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Summertime Blues (and Purples and Yellows and Oranges too) | UNITED STATES, NEW MEXICO | 08/04/2008, by lowPro
This summer 2008, has had many "firsts" for me so far, my first mohawk, my first time riding in a wheelbarrow while drinking heavily during a parade, and last but not least, my first time skiing in July in New Mexico. That's right, one more trip report from south of the border, the 4th of July couloir was in, just in time for us to get month number 8. Only 4 more to go!
We set out about 5:30 a.m., trying to time our climb with the sunrise. Our goal for the day was the 4th of July couloir located on the northern side of Lake Fork Peak, high in the Wheeler Peak Wilderness. We had not been out in over a month and Tele Matt and Eya were both itchin for some turnin. I had been up around Williams Lake the week prior, and knew the couloir would probably be holding the most continuous line around. Lake Fork peak and No Name Peak both had big and ski worthy snowfields, but neither was connected to the summit any longer. So the decision was easy for us to make.
As we climbed up through the forest and into the alpine we were greeted by Columbines, Indian Paintbrush, and hundreds of little purple, blue and gold Asters and Sunflowers. The lake was quiet and still, the peaks with their last vestige of snow were awakening with the sun. I am always blown away every time I go into this area, how much it changes and continues to excite me. We climbed steadily upward through the talus fields, happy in the early hours to be exactly where we were.
When we entered the Lake Fork Cirque we could see our line peeking out behind the rock walls that protected it. The couloir was in, the snow looked smooth and not suncupped or strewn with debris. Tele Matt and I were excited to try out our new Black Diamond Sabretooth Pro crampons and the 4th of July couloir would provide us with the perfect line to do some product testing. We strapped up and were off quickly. The climb was steep and steady, around 45 - 50 degrees and smooth. The snow was turning from firm to corn below us and we knew we had timed it perfectly.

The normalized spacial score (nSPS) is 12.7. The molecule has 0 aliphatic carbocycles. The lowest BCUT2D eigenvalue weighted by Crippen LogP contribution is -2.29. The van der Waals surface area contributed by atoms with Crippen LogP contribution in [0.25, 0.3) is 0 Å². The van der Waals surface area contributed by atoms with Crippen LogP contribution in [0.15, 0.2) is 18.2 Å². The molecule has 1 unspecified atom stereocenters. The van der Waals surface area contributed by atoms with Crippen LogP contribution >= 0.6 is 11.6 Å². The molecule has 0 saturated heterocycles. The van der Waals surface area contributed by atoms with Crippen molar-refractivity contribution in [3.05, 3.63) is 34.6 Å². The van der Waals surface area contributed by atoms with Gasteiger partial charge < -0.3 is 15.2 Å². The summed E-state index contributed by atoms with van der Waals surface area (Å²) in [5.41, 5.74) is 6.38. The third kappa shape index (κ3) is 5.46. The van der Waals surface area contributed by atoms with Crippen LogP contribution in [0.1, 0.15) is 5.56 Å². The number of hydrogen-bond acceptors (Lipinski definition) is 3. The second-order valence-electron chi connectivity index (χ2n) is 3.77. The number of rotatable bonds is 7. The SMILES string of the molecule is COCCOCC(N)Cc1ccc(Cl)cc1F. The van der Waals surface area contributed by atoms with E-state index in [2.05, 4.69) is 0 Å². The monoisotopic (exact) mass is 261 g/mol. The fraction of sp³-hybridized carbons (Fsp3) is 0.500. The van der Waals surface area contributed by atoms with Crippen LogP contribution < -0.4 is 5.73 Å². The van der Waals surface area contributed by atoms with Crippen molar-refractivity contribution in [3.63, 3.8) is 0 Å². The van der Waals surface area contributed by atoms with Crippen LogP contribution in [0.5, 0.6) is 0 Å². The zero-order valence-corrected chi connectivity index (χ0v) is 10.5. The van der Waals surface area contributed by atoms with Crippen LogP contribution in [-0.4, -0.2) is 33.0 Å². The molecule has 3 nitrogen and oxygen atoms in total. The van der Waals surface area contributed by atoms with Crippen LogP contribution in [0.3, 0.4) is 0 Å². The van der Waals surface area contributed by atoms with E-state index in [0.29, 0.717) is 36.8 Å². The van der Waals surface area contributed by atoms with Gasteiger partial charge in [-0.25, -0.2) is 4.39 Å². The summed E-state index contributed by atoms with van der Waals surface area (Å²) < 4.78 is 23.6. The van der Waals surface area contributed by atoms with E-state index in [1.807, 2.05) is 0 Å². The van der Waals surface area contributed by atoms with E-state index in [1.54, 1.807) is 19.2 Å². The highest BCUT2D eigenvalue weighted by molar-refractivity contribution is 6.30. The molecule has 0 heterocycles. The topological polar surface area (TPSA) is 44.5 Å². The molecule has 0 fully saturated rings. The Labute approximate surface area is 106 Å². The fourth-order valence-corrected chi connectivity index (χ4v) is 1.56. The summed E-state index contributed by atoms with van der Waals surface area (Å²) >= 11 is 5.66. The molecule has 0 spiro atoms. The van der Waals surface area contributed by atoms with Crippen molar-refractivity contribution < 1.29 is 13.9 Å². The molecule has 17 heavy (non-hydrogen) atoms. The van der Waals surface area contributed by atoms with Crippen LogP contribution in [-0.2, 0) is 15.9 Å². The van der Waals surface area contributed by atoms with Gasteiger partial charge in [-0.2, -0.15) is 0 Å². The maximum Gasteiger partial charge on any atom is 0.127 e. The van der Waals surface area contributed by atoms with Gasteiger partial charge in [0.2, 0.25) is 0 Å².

We reached the top and started to feel the excitement that comes with sliding down icy couloirs in the middle of the summer. The rat pack looked down excitedly at what we had climbed and each one of us planned our descent. Tele Matt was off first, hopping down the chute and signing it with his signature "really really Huge" tele turns.
Eya slipped in next, and made clean smooth turns through the choke, savoring each one and counting her turns the whole way down.
Finally it was my turn and I was excited. I dropped into the couloir and started to feel gravity working, pulling me down and down and down. I stopped counting my turns after 1 or 2 because it just didn't matter anymore. I was skiing, the wind whistling past my ears, snow sliding and whispering softly underneath my skis. It was perfect. Not too bad for July in New Mexico.
Everyone met back up at the bottom to look back up at our tracks and enjoy our other favorite thing in the world, beer. We sat in the sunshine soaking it all in, the flowers, the breeze, the mountains in their summer attire, New Mexico's finest indeed. While we hiked back down we ran into many people hiking up, sweating in the afternoon sun, confused as to where in the world you could ski this time of year. We encouraged them to look around, explore a little further off the beaten track and maybe they would understand. As we descended down through the forest I couldn't help but wonder when I would be back again and what new surprises would be waiting for me upon my return.